Does Previous Concussion Put You at Risk for Injury? - Part III
During our last blog, we talked about the latest research related to concussion and lower limb injuries. We also know, from our previous two weeks of looking at the research that there is an impact on future athletic performance. I am a firm believer that if we can identify why this is the case, then we can develop some kind of training to address it, reduce risk for injury and improve performance. That said, we have been collecting mass movement data on athletes since 2016 and now have over 1000 data points per athlete on over 20,000 athletes. The beauty of this is that it is allowing us to see some correlations prior to what is being published in the research. This allows us to identify and create ways to address prior to most even being aware of what these correlations are. This is groundbreaking stuff here and I would encourage all who deal with athletes who have had a concussion to consider what we are learning and start implementing this into your training today. Why wait another 5 years for this to be published when we can impact our athletes today!
Most of what we see, when we compare our concussed athletes to our non-concussed athletes is a significant difference when we test them in single-leg stability. There are several things that we look for in testing single-limb stability which we will dive into in a moment. One thing to consider is we do not see a difference in what we call or term limb symmetry index or LSI. LSI is the difference between your right and left limb during testing. It is commonly used for comparison purposes and if greater than 10% difference can indicate a bigger risk. However, with the concussed, the impact you see impacts both limbs equally. So you don’t typically see a huge variance right side to the left side as a result of the concussion. They may have had a variance in LSI prior to concussion but the concussion does not appear to make that variance larger.
All that considered, one of the things we notice is an increase in time to stability or TTS. Time to stability is how much time it takes an athlete to get stable after performing a single leg hop. We have all seen the athlete who, when jumping during a single leg hop, land, can’t get stable and end up bouncing all over the place. The longer it takes them to get stable on one leg without supporting with the opposite limb, the more likely they are to get injured. How we measure this is we ask the athlete to perform a single leg explosive hop. When they land for the first time, we get a timestamp and the clock starts running. Time to stability is the amount of time from landing to the time where they are finally stable and stop moving around. Studies (Pappas et al Clin J Sport Med 2011) have shown that the longer it takes to get stable, the more susceptible you are to ankle and lower leg injuries. What we have seen is when we compare athletes with a history of concussion with those without a history of concussion, that athletes who have had a concussion have significantly higher TTS. As a coach, athletic trainer or physical therapist, this is now something we can look for and test in our athletes post-concussion as they prepare to return to sport.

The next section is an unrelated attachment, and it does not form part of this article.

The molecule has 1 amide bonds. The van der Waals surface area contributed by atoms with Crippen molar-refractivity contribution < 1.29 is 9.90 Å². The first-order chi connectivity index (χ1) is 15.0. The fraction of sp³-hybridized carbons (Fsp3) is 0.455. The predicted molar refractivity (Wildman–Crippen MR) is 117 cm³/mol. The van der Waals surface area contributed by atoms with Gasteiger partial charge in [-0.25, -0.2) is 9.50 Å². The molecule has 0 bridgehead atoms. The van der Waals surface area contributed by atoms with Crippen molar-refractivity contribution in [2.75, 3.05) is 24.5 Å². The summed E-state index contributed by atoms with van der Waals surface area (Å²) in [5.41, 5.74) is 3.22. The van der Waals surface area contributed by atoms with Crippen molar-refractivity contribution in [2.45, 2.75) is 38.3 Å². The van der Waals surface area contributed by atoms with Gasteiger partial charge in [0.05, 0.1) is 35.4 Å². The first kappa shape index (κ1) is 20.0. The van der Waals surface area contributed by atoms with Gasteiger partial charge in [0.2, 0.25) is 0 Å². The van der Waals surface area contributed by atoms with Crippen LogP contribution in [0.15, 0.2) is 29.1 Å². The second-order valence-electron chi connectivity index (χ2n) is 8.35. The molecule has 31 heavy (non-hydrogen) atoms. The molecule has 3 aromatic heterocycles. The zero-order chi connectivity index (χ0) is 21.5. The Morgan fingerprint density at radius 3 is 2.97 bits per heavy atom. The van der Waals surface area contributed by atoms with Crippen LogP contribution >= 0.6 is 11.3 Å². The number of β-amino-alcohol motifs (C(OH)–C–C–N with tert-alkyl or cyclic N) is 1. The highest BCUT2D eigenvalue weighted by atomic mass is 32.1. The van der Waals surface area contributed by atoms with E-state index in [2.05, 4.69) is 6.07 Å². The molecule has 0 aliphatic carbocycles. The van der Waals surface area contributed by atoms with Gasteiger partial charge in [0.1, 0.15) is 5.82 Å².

Another thing that we see, and which can be easily measured and most likely associated with TTS, is surface area covered. How you measure this is by creating a circle like what is depicted here. Using a string that is 24 inches long anchor it on one end. On the other end, using a marker (or tape) draw a circle like is depicted here. You can then shorten the string by one inch and repeat. What this will do is create a circle with one-inch measures from the center point. If you have your athlete stand in the center and perform repetitive single leg hops, you can get an objective measure of the distance they cover from the starting position. Each landing results in a measurable point. After 10 hops, these measurable points become a scatter plot (like depicted here). What we have found is that the wider the scatter plot, the more likely the athlete is to suffer a lower limb injury. The closer or tighter the scatter plot is, the less likely they are to suffer an injury. What we see with concussed athletes when compared to non-concussed athletes is that their scatter plots are much bigger and spaced much further apart. Often, ending outside the circle. Again, as a coach, athletic trainer or physical therapist, this gives us something else we can test prior to return to sport.
We have talked about two specific things we see, but these are not the most significant ones. Next week we will continue to dive into this and look at specific movement-related deviations we see. The idea with all this discussion is to provide you with the knowledge that this exists, an understanding of how we can assess this on the field and how we can create exercise programs to address. I hope you find this useful and Stay Tuned!
Does Previous Concussion Put You at Risk for Injury? - Part I
Does Previous Concussion Put You at Risk for Injury? - Part II
Does Previous Concussion Put You at Risk for Injury? - Part IV
Does Previous Concussion Put You at Risk for Injury? - Part V